"Since test scores are correlated with race/ethnicity and family income, increased selectivity based on this factor would likely negatively impact diversity at the top tier of public institutions," the report says.

And private institutions that lost students from upper-middle- and higher-income families to public institutions would presumably seek to replace those students with other full-tuition-paying students, many of whom would be white.

Mark Huelsman, an analyst at Demos who has written supportively of the Clinton plan, took issue with some of the Georgetown analysis via email.

He said the plan would "make the ranks of collegegoers much more representative of the U.S. population as a whole," by drawing more working-class students into higher education.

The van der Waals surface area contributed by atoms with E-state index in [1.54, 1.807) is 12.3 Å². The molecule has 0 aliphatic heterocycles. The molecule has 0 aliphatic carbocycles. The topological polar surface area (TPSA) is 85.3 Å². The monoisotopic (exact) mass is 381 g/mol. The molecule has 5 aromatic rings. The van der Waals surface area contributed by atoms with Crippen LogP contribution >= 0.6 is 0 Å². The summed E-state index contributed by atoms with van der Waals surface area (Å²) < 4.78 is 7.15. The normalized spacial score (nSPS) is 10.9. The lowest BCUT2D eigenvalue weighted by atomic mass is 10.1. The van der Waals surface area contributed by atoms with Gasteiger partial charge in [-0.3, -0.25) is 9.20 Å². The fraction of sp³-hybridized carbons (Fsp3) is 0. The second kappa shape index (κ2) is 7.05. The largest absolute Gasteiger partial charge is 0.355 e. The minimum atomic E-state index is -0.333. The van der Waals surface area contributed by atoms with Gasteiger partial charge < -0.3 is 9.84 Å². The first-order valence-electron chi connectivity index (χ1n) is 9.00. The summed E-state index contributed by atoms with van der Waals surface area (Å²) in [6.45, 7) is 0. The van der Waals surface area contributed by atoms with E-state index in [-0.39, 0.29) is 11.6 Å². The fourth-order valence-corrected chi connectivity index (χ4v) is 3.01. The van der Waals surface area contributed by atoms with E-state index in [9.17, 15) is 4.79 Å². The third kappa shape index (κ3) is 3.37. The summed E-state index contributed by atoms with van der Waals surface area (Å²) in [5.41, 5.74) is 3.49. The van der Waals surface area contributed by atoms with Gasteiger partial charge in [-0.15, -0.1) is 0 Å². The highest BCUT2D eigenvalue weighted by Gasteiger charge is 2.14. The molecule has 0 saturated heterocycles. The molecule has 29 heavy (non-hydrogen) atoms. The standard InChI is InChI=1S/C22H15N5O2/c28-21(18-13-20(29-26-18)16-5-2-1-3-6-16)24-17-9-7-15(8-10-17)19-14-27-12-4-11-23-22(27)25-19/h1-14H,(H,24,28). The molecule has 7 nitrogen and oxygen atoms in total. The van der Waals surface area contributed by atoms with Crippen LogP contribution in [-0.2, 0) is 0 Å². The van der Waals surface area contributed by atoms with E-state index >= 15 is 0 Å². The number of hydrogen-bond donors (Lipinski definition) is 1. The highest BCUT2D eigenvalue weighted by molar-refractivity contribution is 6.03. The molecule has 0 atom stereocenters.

Huelsman also challenged the suggestion that students who cascaded into community colleges and other open-access institutions would suffer, since "a key component of the Clinton higher education plan is a federal-state partnership to reinvest in public colleges. If done right, community colleges and open-access institutions would see more of the public funding (state and federal) that they’ve lost over the past generation or so," strengthening them as student destinations.

And the Clinton plan contains a $25-billion-a-year fund for minority-serving and private institutions that successfully educate significant numbers of underrepresented students, he said, "so I do think that, if the full plan is enacted, we would see capacity increase at public colleges and many private institutions at the same time."